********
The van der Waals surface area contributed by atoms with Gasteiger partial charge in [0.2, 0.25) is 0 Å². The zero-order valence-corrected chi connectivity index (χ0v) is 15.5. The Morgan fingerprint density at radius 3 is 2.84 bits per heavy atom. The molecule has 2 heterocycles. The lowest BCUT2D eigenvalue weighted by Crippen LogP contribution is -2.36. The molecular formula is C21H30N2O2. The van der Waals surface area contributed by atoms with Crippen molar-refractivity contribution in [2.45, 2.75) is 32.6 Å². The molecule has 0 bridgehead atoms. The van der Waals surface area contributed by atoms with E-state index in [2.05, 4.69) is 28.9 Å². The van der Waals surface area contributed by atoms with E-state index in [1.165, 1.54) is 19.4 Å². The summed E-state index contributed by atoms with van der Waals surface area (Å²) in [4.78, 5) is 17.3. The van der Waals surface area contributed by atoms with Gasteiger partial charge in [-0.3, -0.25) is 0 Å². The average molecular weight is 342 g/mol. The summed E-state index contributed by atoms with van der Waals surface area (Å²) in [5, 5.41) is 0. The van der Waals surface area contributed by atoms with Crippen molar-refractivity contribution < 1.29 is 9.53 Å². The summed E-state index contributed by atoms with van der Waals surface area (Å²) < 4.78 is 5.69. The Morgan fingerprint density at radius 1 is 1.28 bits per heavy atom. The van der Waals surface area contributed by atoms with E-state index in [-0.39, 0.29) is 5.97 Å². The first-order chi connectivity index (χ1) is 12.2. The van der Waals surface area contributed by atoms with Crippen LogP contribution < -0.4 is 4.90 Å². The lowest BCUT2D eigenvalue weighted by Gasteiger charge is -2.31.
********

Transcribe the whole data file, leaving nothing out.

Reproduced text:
The van der Waals surface area contributed by atoms with Gasteiger partial charge in [0.2, 0.25) is 0 Å². The zero-order valence-corrected chi connectivity index (χ0v) is 15.5. The Morgan fingerprint density at radius 3 is 2.84 bits per heavy atom. The molecule has 2 heterocycles. The lowest BCUT2D eigenvalue weighted by Crippen LogP contribution is -2.36. The molecular formula is C21H30N2O2. The van der Waals surface area contributed by atoms with Crippen molar-refractivity contribution in [2.45, 2.75) is 32.6 Å². The molecule has 0 bridgehead atoms. The van der Waals surface area contributed by atoms with E-state index in [2.05, 4.69) is 28.9 Å². The van der Waals surface area contributed by atoms with E-state index in [1.165, 1.54) is 19.4 Å². The summed E-state index contributed by atoms with van der Waals surface area (Å²) in [4.78, 5) is 17.3. The van der Waals surface area contributed by atoms with Gasteiger partial charge in [-0.3, -0.25) is 0 Å². The average molecular weight is 342 g/mol. The summed E-state index contributed by atoms with van der Waals surface area (Å²) in [5, 5.41) is 0. The van der Waals surface area contributed by atoms with Crippen molar-refractivity contribution < 1.29 is 9.53 Å². The summed E-state index contributed by atoms with van der Waals surface area (Å²) < 4.78 is 5.69. The Morgan fingerprint density at radius 1 is 1.28 bits per heavy atom. The van der Waals surface area contributed by atoms with E-state index in [-0.39, 0.29) is 5.97 Å². The first-order chi connectivity index (χ1) is 12.2. The van der Waals surface area contributed by atoms with Crippen LogP contribution < -0.4 is 4.90 Å². The lowest BCUT2D eigenvalue weighted by Gasteiger charge is -2.31.